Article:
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Police have arrested and charged a man accused of shooting and injuring two police officers during a protest in Ferguson, Missouri, last week.
Jeffrey Williams, 20, allegedly shot one officer in the shoulder and another in the face during a protest Thursday night. Tips from the public led officers to Williams' home, where they found a handgun that matched the shell casings at the scene of the crime, CNN reports. Williams was charged with two counts of first-degree assault, one count of firing a weapon from a vehicle, and three counts of armed criminal action.
While investigation is ongoing, what will prosecutors have to prove in order to convict?
Currently, Missouri's assault statute, Section 565.050, states: "A person commits the crime of assault in the first degree if he attempts to kill or knowingly causes or attempts to cause serious physical injury to another person. Assault in the first degree is a Class B felony unless in the course thereof the actor inflicts serious physical injury on the victim in which case it is a Class A felony."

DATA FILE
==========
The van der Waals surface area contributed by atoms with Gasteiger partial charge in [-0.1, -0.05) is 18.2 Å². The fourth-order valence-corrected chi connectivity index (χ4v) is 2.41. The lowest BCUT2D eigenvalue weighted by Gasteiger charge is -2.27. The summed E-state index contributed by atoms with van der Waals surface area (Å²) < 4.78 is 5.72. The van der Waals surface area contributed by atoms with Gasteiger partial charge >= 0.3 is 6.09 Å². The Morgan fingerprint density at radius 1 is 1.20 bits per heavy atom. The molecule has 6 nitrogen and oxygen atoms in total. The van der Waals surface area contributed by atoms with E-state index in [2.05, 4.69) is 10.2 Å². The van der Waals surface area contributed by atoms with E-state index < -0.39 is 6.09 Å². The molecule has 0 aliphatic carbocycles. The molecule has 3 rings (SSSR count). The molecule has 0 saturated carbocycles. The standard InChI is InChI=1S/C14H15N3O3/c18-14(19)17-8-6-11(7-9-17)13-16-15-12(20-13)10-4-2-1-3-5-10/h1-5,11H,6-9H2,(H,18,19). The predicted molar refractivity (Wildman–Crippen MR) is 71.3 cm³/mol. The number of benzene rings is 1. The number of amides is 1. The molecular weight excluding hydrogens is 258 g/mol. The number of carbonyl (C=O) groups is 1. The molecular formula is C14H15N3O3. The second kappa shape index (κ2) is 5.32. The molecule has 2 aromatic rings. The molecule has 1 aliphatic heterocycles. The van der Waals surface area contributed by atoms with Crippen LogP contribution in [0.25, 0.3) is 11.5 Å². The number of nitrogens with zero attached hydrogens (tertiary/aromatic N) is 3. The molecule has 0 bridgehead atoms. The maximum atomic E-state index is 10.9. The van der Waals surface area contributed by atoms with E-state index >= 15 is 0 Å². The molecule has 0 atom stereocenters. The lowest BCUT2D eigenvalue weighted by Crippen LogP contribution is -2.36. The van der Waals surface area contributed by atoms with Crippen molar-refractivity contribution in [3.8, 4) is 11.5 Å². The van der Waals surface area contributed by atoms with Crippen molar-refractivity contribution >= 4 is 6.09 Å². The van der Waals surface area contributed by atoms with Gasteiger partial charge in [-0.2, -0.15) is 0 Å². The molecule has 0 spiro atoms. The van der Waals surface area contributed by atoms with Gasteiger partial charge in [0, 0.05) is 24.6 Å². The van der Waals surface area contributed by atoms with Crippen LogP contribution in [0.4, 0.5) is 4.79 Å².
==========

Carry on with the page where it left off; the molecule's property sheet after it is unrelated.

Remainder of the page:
When interviewed by officers, Williams claimed that he didn't intend to shoot the victims; rather, he said he was aiming at someone else and accidentally hit the officers, according to CNN. However, even if prosecutors believe him, Williams' intent -- whether to shoot the officers or someone else -- is irrelevant under Missouri's statute.
In Missouri, it doesn't matter whom Williams wanted to shoot. The prosecutor would only have to show that he committed the act of shooting, intending to cause serious injury.
Under Missouri's statute, prosecutors will have to prove that the officers suffered "serious physical injuries" to make the crime a Class A felony, which is punishable by 10 to 30 years in prison. Serious physical injuries would include broken bones, disfigurement, or surgery and hospitalization. If the assault did not cause "serious physical injury," then it would only be a Class B felony, punishable by only five to 15 years in prison.
However, the statute is set to change. Starting January 1, 2017, Missouri prosecutors will no longer need to prove "serious physical injuries" to get a Class A felony conviction in certain cases. First degree assault would automatically be a Class A felony if the victim is a "special victim," including law enforcement officers, emergency personnel, an elderly person, or a person with a disability.
Regardless, it doesn't look like it will be hard for prosecutors to show that the gunshot wounds the officers suffered were serious physical injuries.
Williams has only been charged with the above-mentioned crimes, and it will most likely be a while before his case is resolved. After making a brief court appearance Monday, Williams remained in custody in lieu of $300,000 bail.
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